8 August 1843
adams-john10 Neal Millikan Family Finances (Adams Family)
34 Quincy Tuesday 8. August 1843.

8. IV:30. Tuesday.

Leman Daniel Mrs Leman Adams Isaac Hull Elizabeth C. Adams Copeland Samuel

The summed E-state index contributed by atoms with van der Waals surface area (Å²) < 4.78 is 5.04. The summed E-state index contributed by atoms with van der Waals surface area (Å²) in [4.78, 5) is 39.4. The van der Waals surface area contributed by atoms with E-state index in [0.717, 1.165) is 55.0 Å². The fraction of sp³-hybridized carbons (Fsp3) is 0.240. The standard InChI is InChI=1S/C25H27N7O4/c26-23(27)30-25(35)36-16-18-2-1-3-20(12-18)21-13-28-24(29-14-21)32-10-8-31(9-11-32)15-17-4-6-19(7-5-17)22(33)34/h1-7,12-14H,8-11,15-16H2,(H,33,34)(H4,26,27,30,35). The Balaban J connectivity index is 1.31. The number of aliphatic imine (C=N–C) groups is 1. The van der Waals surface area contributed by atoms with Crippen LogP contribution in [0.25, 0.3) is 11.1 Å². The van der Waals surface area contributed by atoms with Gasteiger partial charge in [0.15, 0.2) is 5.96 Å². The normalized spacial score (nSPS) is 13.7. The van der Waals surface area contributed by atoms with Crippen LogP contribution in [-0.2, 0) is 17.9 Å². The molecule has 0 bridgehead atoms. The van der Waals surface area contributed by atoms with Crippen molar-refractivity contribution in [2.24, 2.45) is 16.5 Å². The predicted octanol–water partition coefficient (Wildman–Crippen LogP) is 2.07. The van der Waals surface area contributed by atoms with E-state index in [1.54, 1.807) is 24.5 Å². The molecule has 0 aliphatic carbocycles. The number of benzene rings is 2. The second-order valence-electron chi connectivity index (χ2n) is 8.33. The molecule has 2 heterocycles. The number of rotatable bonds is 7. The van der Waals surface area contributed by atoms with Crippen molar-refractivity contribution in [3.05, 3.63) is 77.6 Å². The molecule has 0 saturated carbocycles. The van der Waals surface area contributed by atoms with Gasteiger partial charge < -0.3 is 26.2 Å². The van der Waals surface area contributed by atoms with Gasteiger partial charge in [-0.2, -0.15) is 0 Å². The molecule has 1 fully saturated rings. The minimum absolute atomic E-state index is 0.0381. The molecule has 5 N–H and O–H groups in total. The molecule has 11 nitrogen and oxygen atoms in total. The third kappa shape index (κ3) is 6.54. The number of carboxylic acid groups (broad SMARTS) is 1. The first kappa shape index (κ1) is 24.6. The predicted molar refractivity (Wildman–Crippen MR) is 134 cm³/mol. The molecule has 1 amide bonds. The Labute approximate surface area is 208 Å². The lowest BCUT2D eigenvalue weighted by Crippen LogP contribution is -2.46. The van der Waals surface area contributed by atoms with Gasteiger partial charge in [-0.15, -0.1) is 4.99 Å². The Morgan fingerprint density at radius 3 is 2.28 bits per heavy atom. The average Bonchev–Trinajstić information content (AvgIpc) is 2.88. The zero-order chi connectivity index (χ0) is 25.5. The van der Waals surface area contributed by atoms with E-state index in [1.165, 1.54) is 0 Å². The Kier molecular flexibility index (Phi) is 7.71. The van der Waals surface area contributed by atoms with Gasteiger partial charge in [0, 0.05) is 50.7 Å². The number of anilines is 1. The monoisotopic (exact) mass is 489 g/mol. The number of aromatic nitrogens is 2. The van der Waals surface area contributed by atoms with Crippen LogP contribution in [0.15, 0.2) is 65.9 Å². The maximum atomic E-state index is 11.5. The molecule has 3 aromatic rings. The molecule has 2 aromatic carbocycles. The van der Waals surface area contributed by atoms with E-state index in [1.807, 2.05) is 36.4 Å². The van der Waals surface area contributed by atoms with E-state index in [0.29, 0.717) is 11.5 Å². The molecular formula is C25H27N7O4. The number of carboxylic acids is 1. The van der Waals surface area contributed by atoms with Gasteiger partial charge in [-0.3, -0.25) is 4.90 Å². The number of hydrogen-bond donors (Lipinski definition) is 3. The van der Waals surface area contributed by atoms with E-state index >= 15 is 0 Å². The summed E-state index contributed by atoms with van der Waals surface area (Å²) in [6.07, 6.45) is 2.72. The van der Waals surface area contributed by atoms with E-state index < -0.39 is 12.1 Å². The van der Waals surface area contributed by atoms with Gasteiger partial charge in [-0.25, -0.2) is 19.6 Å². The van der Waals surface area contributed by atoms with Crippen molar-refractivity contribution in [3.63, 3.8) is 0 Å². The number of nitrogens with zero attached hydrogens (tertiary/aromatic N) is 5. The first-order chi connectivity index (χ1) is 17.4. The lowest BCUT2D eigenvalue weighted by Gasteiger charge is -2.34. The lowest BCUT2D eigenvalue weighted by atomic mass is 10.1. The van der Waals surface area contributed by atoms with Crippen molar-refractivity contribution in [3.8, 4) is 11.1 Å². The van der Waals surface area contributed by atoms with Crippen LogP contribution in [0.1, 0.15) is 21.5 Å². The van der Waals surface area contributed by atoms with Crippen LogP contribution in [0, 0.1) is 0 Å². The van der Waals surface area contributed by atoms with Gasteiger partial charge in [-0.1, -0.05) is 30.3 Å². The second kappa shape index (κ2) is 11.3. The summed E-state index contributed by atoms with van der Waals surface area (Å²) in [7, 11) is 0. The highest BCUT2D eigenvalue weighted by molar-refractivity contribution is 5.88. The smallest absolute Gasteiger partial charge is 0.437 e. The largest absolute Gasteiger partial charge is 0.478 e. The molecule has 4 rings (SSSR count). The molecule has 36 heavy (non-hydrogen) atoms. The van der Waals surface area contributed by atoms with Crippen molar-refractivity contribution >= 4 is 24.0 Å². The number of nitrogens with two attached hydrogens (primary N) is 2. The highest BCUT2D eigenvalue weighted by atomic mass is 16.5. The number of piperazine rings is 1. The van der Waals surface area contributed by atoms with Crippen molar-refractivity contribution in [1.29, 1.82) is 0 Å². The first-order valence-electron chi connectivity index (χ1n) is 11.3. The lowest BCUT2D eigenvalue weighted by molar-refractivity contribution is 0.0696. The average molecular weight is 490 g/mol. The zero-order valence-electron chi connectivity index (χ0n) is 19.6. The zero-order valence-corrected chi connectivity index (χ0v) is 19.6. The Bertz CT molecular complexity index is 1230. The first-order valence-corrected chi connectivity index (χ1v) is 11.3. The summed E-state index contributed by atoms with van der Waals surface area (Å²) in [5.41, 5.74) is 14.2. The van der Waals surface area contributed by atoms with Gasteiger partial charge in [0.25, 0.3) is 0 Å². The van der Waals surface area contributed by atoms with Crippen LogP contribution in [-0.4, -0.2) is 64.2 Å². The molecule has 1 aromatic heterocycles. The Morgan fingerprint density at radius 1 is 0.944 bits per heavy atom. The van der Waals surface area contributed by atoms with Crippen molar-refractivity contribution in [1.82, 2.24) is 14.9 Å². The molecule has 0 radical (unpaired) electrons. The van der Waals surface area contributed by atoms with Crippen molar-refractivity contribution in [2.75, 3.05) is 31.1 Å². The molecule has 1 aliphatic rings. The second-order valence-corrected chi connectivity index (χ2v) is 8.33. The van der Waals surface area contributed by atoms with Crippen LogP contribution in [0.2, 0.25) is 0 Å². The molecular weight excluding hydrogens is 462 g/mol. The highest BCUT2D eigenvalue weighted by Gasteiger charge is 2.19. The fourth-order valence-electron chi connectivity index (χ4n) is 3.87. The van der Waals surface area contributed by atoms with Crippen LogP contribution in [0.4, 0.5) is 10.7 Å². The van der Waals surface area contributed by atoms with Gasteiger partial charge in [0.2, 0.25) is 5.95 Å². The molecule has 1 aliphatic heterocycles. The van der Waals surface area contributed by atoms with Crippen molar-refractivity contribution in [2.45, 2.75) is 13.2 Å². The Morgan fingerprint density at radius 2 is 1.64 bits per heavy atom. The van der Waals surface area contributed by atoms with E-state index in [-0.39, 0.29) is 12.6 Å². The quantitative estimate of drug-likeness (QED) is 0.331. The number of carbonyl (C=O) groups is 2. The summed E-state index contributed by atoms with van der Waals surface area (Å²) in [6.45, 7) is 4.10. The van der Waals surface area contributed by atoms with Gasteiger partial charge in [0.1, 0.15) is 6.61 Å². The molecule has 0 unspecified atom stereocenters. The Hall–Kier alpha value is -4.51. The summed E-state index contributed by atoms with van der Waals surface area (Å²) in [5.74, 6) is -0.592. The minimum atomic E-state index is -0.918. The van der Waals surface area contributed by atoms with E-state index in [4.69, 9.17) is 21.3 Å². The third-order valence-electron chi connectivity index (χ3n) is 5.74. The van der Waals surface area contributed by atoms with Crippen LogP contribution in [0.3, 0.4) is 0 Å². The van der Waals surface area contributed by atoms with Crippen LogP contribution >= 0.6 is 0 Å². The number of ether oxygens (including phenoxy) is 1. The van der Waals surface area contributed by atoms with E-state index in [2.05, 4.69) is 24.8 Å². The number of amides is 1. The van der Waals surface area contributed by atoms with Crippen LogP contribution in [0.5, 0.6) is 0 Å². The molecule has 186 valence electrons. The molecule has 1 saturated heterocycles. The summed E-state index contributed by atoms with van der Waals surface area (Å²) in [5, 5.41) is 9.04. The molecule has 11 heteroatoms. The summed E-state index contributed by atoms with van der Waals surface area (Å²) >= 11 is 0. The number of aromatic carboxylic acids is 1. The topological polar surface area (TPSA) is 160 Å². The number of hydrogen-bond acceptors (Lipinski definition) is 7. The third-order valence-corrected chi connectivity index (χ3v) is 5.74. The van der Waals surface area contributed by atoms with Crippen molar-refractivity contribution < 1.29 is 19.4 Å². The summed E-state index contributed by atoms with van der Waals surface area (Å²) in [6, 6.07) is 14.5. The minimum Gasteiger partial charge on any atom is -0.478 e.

Charles went to Boston, and returned to dine. Mr and Mrs. Leman were here this morning before 7 O’Clock; and they breakfasted with us— Mr Leman is 70 years of age and I perceived he was labouring under great agitation— He had taken from Mr Curtis and Mrs Alicia Boylston, a Lease of a lot of land in Charlestown, for five years to expire in Novr. 1844. upon which he has erected a building to serve at once for a dwelling house and a Carpenter’s shop. But he gave me a mortgage of the house as security for the timber and planks of which it was built, and now the mortgagees, are making demonstrations and preparations for removing the house, and he is in fear of being turned out of house and home— He has flattered himself with the hope that the house having become a fixture to the soil was real estate and could not be removed without previous process of law; and I countenanced him at first with in that opinion. but recollecting afterwards that a Statute of the Commonwealth gives to the tradesmen working on a building, a lien upon the materials of which it is built, I feared he was leaning upon a broken reed, and advised him to consult with Mr Curtis, and Mr A. C. Spooner—my Son’s associate in the office. N. 23. Court Street to devise some means of extricating him from his perplexity— After Breakfast he wandered with me round the garden and Nursery and took sundry twigs of trees for keepsakes; and took leave My Son gave me a check on the Merchants Bank for 700 dollars, which I deposited in the Quincy Stone bank here, and I settled 2 bills of Samuel CopelandIsaac Hull Adams and his sister Elizabeth were here— There was a Letter from Mrs Charles F. Adams to her son Henry, from Utica; doubtful whether she would leave that city as she had intended yesterday.— I received also a Letter from C. Oscanyan dated 31. May at Constantinople. He is a native of that city; whence, I know not how, he came to this Country; resided here several years, and married an American woman in New-York— The object of the Letter is to solicit the appointment of Dragoman to the American Legation at the Ottoman Porte— A Sinecure vacated by the decease some months since of Commodore David Porter— Oscanyan was an acquaintance of some of the younger members of my family, and used to visit occasionally at my house, but he is sadly out of his reckoning in applying to me for influence to obtain for him a diplomatic appointment— We had this day two or three thunder showers so that I was much confined to the house, and the contrast between the perpetual motion, the ever gathering crowds of people—the greetings and salutations, and huzzas of the multitudes, with the rapid travelling alternately by Stage, Steamer and railway, and the dark and sullen quietude of my own house thus confuses me and keeps an unseizable cotrarion in my head—a buzzing tintinnabulum which will end in distraction or lethargy— I struggle to recover my self possession and the controul of my thoughts.— They are yet in a whirlwind.